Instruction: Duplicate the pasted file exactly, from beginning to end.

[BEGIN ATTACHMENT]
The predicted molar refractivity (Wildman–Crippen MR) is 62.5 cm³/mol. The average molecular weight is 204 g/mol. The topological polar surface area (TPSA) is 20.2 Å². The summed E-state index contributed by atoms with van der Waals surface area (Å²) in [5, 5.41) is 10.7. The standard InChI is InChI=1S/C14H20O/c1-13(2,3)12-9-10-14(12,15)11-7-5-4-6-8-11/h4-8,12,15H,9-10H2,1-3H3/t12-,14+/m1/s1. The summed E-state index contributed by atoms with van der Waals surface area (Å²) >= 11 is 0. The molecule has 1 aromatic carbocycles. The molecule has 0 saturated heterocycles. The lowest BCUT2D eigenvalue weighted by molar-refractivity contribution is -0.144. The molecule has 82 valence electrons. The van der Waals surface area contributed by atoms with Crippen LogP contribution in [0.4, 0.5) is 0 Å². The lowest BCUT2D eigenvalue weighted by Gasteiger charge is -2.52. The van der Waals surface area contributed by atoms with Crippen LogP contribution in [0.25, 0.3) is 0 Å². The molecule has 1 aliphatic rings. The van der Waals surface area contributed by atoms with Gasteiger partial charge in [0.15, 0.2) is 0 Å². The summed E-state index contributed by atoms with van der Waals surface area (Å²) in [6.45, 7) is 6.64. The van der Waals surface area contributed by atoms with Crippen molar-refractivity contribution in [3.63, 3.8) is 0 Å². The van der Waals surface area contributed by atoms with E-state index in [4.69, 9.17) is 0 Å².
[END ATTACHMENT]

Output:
The predicted molar refractivity (Wildman–Crippen MR) is 62.5 cm³/mol. The average molecular weight is 204 g/mol. The topological polar surface area (TPSA) is 20.2 Å². The summed E-state index contributed by atoms with van der Waals surface area (Å²) in [5, 5.41) is 10.7. The standard InChI is InChI=1S/C14H20O/c1-13(2,3)12-9-10-14(12,15)11-7-5-4-6-8-11/h4-8,12,15H,9-10H2,1-3H3/t12-,14+/m1/s1. The summed E-state index contributed by atoms with van der Waals surface area (Å²) >= 11 is 0. The molecule has 1 aromatic carbocycles. The molecule has 0 saturated heterocycles. The lowest BCUT2D eigenvalue weighted by molar-refractivity contribution is -0.144. The molecule has 82 valence electrons. The van der Waals surface area contributed by atoms with Crippen LogP contribution in [0.4, 0.5) is 0 Å². The lowest BCUT2D eigenvalue weighted by Gasteiger charge is -2.52. The van der Waals surface area contributed by atoms with Crippen LogP contribution in [0.25, 0.3) is 0 Å². The molecule has 1 aliphatic rings. The van der Waals surface area contributed by atoms with Gasteiger partial charge in [0.15, 0.2) is 0 Å². The summed E-state index contributed by atoms with van der Waals surface area (Å²) in [6.45, 7) is 6.64. The van der Waals surface area contributed by atoms with Crippen molar-refractivity contribution in [3.63, 3.8) is 0 Å². The van der Waals surface area contributed by atoms with E-state index in [4.69, 9.17) is 0 Å².